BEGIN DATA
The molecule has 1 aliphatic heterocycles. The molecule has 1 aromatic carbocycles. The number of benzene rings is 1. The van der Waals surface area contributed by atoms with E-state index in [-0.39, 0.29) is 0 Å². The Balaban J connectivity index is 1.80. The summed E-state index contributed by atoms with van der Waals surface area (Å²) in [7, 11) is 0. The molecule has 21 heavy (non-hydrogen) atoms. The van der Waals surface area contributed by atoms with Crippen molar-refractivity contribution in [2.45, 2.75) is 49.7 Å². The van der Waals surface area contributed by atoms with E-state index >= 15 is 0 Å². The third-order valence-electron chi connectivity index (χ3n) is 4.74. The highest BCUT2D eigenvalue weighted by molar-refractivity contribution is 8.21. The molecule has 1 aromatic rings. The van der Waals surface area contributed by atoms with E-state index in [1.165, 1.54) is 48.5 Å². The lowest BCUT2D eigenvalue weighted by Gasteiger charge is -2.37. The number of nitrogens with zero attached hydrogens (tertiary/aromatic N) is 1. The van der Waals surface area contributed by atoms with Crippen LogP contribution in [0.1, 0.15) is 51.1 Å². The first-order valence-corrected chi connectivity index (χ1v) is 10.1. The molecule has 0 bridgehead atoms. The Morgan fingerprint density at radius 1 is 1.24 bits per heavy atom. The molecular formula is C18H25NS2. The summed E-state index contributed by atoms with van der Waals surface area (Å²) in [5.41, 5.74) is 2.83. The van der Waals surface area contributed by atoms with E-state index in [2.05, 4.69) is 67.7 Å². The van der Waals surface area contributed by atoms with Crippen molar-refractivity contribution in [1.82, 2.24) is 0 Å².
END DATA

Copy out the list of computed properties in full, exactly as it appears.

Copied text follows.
The molecule has 1 aliphatic heterocycles. The molecule has 1 aromatic carbocycles. The number of benzene rings is 1. The van der Waals surface area contributed by atoms with E-state index in [-0.39, 0.29) is 0 Å². The Balaban J connectivity index is 1.80. The summed E-state index contributed by atoms with van der Waals surface area (Å²) in [7, 11) is 0. The molecule has 21 heavy (non-hydrogen) atoms. The van der Waals surface area contributed by atoms with Crippen molar-refractivity contribution in [2.45, 2.75) is 49.7 Å². The van der Waals surface area contributed by atoms with E-state index >= 15 is 0 Å². The third-order valence-electron chi connectivity index (χ3n) is 4.74. The highest BCUT2D eigenvalue weighted by molar-refractivity contribution is 8.21. The molecule has 1 aromatic rings. The van der Waals surface area contributed by atoms with E-state index in [1.165, 1.54) is 48.5 Å². The lowest BCUT2D eigenvalue weighted by Gasteiger charge is -2.37. The number of nitrogens with zero attached hydrogens (tertiary/aromatic N) is 1. The van der Waals surface area contributed by atoms with Crippen LogP contribution in [0.1, 0.15) is 51.1 Å². The first-order valence-corrected chi connectivity index (χ1v) is 10.1. The molecule has 0 bridgehead atoms. The Morgan fingerprint density at radius 1 is 1.24 bits per heavy atom. The molecular formula is C18H25NS2. The summed E-state index contributed by atoms with van der Waals surface area (Å²) in [5.41, 5.74) is 2.83. The van der Waals surface area contributed by atoms with E-state index in [2.05, 4.69) is 67.7 Å². The van der Waals surface area contributed by atoms with Crippen molar-refractivity contribution in [1.82, 2.24) is 0 Å².